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Winter shelter

9 August 2018

Jesus Christ once said about himself, to a would-be follower, that ‘the birds have nests and the foxes have holes, but the Son of Man has nowhere to rest his head’ (Matthew 8:20).

Jesus knew what it was to be homeless. Having somewhere to rest your head is something that many of us take for granted.

It’s especially desirable in the coldest Melbourne winter since 1982, with the Bureau of Meteorology reporting a six-day average low temperature of 4.9 degree Celsius. For example, on 6 June, Coldstream (18.1 km from Ringwood) in the Yarra Valley had a low of -1C. Scoresby (12.5 km from Ringwood) dropped to 1C. A lot of people are feeling the cutting edge of winter.*

Inspired by the actions and experiences of churches in the Yarra Ranges, several churches have banded together to offer ‘Winter Shelter’ to homeless men in their region.  The churches are taking turns to open their doors and offer food and shelter to those in need throughout winter.

More than 200 volunteers have been trained and are meeting the needs of those men who have taken the churches up on their offer of a warm bed, healthy meals and a safe place to spend winter nights; 30 of those volunteers worship at Ringwood Corps. 

The Winter Shelter program (which commenced on Tuesday, 12 June) utilises the volunteer labour to drive buses and trailers, cook and clean, and provide a welcome and safe place.

People sleeping in the churches are referred by Wesley Mission Victoria, who assess applicants for the program. Guests must be ‘males of 24 years of age or older who are experiencing homeless and are from, or who have a strong connection, to the Maroondah area’.

Guests stay in the churches’ shelters, knowing that they are ‘dry’ locations and that the use of drugs and alcohol are prohibited on the premises. People with severe mental illness or ‘particularly aggressive behaviour’ are ineligible to be accommodated.

Training for church volunteers addressed topics including guest admissions, substance use, inappropriate behaviour, weapons, medications, guest vehicles, and occupational health and safety issues.

The men arriving at the Salvos help to assemble and make up the beds. They clean, help prepare vegetables and meals and gradually become comfortable in a previously unknown and scary environment.

Salvation Army worker Lisa Wynne, who serves as volunteer coordinator for the program, says that ‘working with other churches is part of our new national vision statement, which includes collaboration. We have seven churches who are hosting our guests and 12 churches all up on the committee.’

Lisa notes that all the 200 volunteers came from the churches, social media and word of mouth. When interviewed, Lisa shared that ‘we have hosted eight guests the past two weeks at Ringwood Salvos, and we’ve had one person end up in accommodation at the Army’s Gateways centre and one person has been admitted to  the rehabilitation program at the Army’s service at The Basin.’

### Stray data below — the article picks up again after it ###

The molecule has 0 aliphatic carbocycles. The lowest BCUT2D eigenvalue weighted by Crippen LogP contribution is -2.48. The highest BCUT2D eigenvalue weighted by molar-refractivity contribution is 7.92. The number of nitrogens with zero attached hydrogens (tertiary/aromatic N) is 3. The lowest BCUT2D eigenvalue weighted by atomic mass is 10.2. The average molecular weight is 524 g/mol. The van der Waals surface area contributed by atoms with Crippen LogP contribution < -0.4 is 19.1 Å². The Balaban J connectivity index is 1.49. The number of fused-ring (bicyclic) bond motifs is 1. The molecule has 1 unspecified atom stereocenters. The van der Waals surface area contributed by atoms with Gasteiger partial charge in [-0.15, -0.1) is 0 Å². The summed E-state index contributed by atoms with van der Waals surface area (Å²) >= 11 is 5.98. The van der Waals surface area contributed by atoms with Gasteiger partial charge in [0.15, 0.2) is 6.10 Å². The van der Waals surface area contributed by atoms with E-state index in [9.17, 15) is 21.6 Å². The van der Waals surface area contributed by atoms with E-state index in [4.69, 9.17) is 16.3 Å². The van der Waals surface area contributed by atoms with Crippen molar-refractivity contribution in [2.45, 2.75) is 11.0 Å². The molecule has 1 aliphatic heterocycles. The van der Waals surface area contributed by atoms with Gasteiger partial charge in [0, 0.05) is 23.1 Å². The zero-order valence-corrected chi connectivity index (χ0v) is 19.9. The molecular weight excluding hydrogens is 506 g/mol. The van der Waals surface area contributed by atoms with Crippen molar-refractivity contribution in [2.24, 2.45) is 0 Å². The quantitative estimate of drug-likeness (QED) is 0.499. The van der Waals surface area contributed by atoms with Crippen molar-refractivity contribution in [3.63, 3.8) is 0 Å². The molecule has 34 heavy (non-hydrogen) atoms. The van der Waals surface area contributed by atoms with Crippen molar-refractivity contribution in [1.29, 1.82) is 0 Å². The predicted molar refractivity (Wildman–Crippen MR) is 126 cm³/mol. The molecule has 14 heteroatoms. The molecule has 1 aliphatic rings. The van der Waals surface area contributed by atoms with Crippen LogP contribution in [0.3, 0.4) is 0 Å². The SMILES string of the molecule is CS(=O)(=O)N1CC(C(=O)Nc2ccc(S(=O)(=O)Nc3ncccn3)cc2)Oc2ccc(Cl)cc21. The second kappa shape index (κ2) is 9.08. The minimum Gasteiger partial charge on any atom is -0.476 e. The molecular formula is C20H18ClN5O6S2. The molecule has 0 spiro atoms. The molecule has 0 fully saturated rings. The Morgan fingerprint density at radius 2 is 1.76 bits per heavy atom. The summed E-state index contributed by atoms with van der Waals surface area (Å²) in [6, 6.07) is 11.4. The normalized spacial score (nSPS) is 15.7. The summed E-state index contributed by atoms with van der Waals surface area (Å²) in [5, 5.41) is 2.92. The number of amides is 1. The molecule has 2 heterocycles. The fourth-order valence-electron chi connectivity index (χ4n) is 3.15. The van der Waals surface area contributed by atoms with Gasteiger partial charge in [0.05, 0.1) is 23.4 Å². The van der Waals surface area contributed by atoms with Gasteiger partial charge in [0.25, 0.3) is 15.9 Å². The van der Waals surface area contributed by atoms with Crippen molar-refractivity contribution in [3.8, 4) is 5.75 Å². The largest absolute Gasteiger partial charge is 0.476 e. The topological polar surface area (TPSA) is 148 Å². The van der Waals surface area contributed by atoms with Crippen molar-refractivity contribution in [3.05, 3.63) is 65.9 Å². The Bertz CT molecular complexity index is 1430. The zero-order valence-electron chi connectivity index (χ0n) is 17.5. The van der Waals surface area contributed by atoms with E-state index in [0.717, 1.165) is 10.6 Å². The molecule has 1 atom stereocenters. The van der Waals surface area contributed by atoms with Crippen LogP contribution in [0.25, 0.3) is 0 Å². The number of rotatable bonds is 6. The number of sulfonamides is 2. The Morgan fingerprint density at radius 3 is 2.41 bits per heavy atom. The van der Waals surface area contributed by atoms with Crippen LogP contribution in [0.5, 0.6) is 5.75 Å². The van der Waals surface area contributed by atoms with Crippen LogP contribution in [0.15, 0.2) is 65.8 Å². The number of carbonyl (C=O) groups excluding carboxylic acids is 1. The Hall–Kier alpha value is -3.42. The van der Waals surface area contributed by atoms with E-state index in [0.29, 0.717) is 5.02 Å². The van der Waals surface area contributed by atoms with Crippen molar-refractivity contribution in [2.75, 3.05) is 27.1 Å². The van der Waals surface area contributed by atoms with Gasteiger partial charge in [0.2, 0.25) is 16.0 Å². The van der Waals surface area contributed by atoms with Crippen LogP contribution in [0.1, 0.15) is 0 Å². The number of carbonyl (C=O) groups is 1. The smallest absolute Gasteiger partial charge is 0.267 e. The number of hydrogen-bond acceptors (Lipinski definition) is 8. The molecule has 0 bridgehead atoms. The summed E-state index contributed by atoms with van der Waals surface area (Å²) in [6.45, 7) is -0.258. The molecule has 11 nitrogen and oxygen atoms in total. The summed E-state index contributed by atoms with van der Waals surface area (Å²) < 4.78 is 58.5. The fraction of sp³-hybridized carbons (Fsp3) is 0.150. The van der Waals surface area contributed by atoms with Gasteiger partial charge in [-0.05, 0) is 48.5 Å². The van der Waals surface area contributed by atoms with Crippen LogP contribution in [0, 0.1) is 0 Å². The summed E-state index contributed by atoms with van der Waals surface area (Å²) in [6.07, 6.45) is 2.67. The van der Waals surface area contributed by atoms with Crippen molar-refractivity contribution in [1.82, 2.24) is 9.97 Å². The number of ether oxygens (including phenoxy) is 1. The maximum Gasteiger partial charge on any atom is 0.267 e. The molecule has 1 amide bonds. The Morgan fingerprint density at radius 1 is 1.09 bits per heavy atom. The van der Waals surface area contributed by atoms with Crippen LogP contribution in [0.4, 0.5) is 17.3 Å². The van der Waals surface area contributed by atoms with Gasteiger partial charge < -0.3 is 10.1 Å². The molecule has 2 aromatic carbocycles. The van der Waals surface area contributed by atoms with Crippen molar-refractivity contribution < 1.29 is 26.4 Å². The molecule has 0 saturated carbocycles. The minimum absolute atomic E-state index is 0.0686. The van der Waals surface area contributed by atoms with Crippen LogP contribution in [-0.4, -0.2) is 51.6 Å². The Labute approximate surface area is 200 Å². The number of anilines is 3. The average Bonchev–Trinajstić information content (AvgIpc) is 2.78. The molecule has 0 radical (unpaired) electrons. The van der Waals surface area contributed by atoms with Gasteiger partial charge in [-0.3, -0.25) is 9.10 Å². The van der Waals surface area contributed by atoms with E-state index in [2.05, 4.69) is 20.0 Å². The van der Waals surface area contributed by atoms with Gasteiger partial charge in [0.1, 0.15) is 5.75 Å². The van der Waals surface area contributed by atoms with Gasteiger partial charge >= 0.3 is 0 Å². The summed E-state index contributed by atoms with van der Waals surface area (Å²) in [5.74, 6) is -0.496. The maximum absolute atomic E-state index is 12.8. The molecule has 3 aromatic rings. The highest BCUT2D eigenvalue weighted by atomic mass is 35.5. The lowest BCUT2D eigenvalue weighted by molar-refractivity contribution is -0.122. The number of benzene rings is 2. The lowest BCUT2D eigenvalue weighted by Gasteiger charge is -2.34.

‘We have a responsibility to share our resources,’ explained Major Peter Walker, a Ringwood corps officer and volunteer shift leader at the corps. ‘This work is part of our calling, our mission, our vision and our DNA, and the Winter Shelter is also proving to be a great opportunity to work with other local churches.’

Peter explained that the corps had heard about the opportunity to participate in Winter Shelter through Colonel Ian Southwell, a Ringwood Corps stalwart. ‘I heard about the program,’ Peter said,’ and I hoped the corps would get on board; they have done so with enthusiasm, genuine interest and warmth.’  

 ‘Mission is the announcement and demonstration of God’s kingdom,’ Peter added, ‘and God’s love and acceptance of people – this program is all about respect, and people deserve our respect and our recognition of their dignity. We’re all made in God’s image, and we want people to discover and experience God’s love and grace.’

The recognition of people’s dignity is essential, Lisa acknowledged. ‘We have to remember that it is only circumstances that have put these men where they are in life – they deserve our love and support. We have found that it is really a freeing experience, when you accept people just as they are. They’re just people with their own stories.’

While the Salvation Army volunteers experienced some initial nervousness and uncertainty, Lisa said ‘they have grown in confidence and built trust. And they have been extremely reliable and helpful. When you step out of your comfort zone and allow God to work through you, you find grace.  

‘We have had spiritual conversations with some men, who initiated the talks,’ Lisa added. ‘The guys wanted to say grace before meals, which led to a conversation about gratitude and God. It wasn’t forced. It wasn’t pushed. It happened naturally.’
* It is estimated that 22,700 people are homeless in Victoria alone, with 1,350 people living rough on the streets and some 6,130 people living in over-crowded dwellings.
Click here for more information about the winter shelter
Click here to donate to support the winter shelter program
 Click here to find out about Melbourne’s 2018 winter